Jung Chang is a Chinese-born British writer that is known for her award-winning book, Wild Swans. After having several jobs at a young age, Jung Chang became an English-language student, and an assistant lecturer at Sichuan University. In 1978, Chang left China for Britain, where the University of York awarded her a scholarship. At the university, she acquired a Ph.D. in linguistics in 1982. Interestingly, Chang was the first person from the People’s Republic of China to obtain a doctorate from a British university. Jung Chang’s husband, Jon Halliday, is the collaborating author of the biography. He is an Irish historian that focuses on the history of modern Asia. Halliday was a former Senior Visiting Research Fellow at King’s College, University of London. He had written, and edited his eight previous books. Currently, Jung Chang and Jon Halliday reside in Notting Hill, West London.
The biography focused on Mao Zedong, who was China’s revolutionary, yet erratic leader. The authors portrayed Mao Zedong as a merciless leader that was behind countless committed crimes in China. Under his rule, many people referred to him as Chairman Mao. The chairman left an enormous impact on the modern day China. However, Mao’s immoral philosophy, and hunger for absolute power led to a corrupted government under his rule. The brutality committed by Mao Zedong was heavily emphasized throughout the biography.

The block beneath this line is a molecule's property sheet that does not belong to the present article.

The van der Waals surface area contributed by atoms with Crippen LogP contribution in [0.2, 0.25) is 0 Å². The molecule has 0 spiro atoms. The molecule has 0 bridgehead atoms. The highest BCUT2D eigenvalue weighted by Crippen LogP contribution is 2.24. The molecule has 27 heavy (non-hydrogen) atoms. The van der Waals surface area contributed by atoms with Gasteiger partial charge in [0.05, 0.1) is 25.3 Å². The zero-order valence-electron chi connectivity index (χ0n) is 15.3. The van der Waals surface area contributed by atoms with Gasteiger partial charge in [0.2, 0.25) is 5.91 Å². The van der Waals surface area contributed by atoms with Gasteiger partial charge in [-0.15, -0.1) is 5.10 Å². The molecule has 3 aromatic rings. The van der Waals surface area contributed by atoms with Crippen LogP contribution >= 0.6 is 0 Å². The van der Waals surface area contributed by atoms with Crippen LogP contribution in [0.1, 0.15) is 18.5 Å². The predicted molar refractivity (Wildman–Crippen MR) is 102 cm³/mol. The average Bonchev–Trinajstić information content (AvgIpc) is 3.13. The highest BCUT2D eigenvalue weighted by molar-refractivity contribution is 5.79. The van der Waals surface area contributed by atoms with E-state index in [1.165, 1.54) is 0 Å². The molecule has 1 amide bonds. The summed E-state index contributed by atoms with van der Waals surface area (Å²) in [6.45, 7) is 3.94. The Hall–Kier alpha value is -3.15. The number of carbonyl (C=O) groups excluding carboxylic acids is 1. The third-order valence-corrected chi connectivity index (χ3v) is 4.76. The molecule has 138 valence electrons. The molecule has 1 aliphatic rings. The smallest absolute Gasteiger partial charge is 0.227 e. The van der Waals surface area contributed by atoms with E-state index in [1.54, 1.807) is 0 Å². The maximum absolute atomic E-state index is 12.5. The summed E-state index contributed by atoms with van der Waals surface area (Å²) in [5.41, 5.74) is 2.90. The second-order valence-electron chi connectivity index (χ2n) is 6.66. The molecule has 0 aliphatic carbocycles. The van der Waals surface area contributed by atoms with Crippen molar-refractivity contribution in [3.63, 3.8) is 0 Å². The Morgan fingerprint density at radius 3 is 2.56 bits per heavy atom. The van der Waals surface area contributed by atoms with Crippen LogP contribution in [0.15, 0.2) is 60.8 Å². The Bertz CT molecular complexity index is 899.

Jung Chang and Jon Halliday depicted Mao Zedong’s influence on modern China as the worst role model to follow. Based on the evidence, the authors presented the chairman’s involvement in breaking many human rights. One of the events was when Chairman Mao forced most of China’s population into labor. As it was stated in the biography, “Close...
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...ourageous to include Mao’s assassinations and maltreatment of people. Based on the crimes, I noted that Chairman Mao feared defeat because killing his targets would lead him closer to control over China. The authors had lots of evidence to support, which made me feel part of this cruel story. Also, the background details made some stories extremely exaggerated.
The biography of Mao Zedong was somewhat a success and failure. The book sometimes felt like a textbook since it talked specifically a lot about a particular event. However, the authors provided lots of stories atbout Mao’s achievements and failures. I would recommend the biography to those that are interested in learning about the beginnings of People’s Republic of China, and the mastermind behind all the crimes.
Chang J. and Halliday J. Mao: The Unknown Story. New York: Knopf, 2005. Print.
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